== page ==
The cold morning air seems to shrivel him, and he crouches into a little gelid ball on the seat beside the driver, while we wind along the Po on the smooth gray road; while the twilight lifts slowly from the distances of field and vineyard; while the black boats of the Po, with their gaunt white sails, show spectrally through the mists; while the trees and the bushes break into innumerable voice, and the birds are glad of another day in Italy; while the peasant drives his mellow-eyed, dun oxen afield; while his wife comes in her scarlet bodice to the door, and the children’s faces peer out from behind her skirts; while the air freshens, the east flushes, and the great miracle is wrought anew.
Once again, before we reach the ferry of the Po, the Mouse leaps down and disappears as mysteriously as at Rovigo. We see him no more till we meet in the station on the other side of the river, where we hear him bargaining long and earnestly with the ticket-seller for a third-class passage to Bologna. He fails to get it, I think, at less than the usual rate, for he retires from the contest more shrunken and forlorn than ever, and walks up and down the station, startled at a word, shocked at any sudden noise.
For curiosity, I ask how much he paid for crossing the river, mentioning the fabulous sum it had cost us.
It appears that he paid sixteen soldi only. “What could they do when a man was in misery? I had nothing else.”
Even while thus betraying his poverty, the Mouse did not beg, and we began to respect his poverty. In a little while we pitied it, witnessing the manner in which he sat down on the edge of a chair, with a smile of meek desperation.
It is a more serious case when an artisan is out of work in the Old World than one can understand in the New. There the struggle for bread is so fierce and the competition so great; and, then, a man bred to one trade cannot turn his hand to another as in America. Even the rudest and least skilled labor has more to do it than are wanted. The Italians are very good to the poor, but the tradesman out of work must become a beggar before charity can help him.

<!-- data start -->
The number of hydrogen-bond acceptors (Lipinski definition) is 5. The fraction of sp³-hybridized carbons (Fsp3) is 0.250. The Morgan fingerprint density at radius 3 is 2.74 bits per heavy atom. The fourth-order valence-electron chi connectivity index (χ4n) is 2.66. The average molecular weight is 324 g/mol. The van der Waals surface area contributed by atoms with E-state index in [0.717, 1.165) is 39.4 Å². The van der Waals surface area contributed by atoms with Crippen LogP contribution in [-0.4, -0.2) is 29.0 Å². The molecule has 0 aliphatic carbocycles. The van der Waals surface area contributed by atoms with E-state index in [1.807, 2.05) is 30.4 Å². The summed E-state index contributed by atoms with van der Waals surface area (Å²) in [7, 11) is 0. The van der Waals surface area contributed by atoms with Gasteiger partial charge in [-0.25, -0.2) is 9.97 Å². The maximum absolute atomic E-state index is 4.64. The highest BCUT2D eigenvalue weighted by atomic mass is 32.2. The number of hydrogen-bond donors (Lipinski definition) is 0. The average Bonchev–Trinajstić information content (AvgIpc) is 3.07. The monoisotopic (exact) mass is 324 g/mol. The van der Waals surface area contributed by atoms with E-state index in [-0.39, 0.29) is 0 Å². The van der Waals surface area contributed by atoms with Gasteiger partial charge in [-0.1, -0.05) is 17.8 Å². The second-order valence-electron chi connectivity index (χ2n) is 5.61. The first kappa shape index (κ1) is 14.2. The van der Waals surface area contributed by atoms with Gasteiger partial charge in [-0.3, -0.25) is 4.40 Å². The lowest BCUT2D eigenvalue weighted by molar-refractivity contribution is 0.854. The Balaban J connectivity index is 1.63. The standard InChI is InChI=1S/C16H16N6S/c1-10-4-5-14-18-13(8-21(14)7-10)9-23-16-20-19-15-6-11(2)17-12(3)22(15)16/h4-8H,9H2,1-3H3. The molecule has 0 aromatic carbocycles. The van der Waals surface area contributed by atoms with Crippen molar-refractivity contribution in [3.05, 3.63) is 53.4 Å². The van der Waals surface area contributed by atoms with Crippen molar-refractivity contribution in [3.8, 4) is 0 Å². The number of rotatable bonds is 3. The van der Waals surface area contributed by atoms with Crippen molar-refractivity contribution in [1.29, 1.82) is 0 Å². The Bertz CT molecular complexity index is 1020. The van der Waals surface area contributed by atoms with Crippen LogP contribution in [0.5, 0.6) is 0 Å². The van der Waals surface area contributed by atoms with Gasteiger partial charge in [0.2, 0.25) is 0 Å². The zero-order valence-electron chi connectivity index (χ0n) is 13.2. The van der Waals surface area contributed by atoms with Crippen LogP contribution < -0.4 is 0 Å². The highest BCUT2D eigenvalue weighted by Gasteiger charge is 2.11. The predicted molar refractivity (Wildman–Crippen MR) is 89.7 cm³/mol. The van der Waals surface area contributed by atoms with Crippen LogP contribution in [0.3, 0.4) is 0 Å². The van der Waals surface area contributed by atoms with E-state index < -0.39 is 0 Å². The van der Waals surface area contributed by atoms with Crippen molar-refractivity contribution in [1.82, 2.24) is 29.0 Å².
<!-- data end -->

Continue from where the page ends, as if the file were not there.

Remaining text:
We, who are poor enough to be wise, consult foolishly together concerning the Mouse. It blesses him that gives, and him that takes—this business of charity. And then, there is something irresistibly relishing and splendid in the consciousness of being the instrument of a special providence! Have I all my life admired those beneficent characters in novels and comedies who rescue innocence, succor distress, and go about pressing gold into the palm of poverty, and telling it to take it and be happy; and now shall I reject an occasion, made to my hand, for emulating them in real life?
“I think I will give the Mouse five francs,” I say.
“But I will be prudent,” I continue. “I will not give him this money. I will tell him it is a loan which he may pay me back again whenever he can. In this way I shall relieve him now, and furnish him an incentive to economy.”
I call to the Mouse, and he runs tremulously toward me.
“Have you friends in Ancona?”
“How much money have you left?”
He shows me three soldi. “Enough for a coffee.”
So I give him the five francs, and explain my little scheme of making it a loan, and not a gift; and then I give him my address.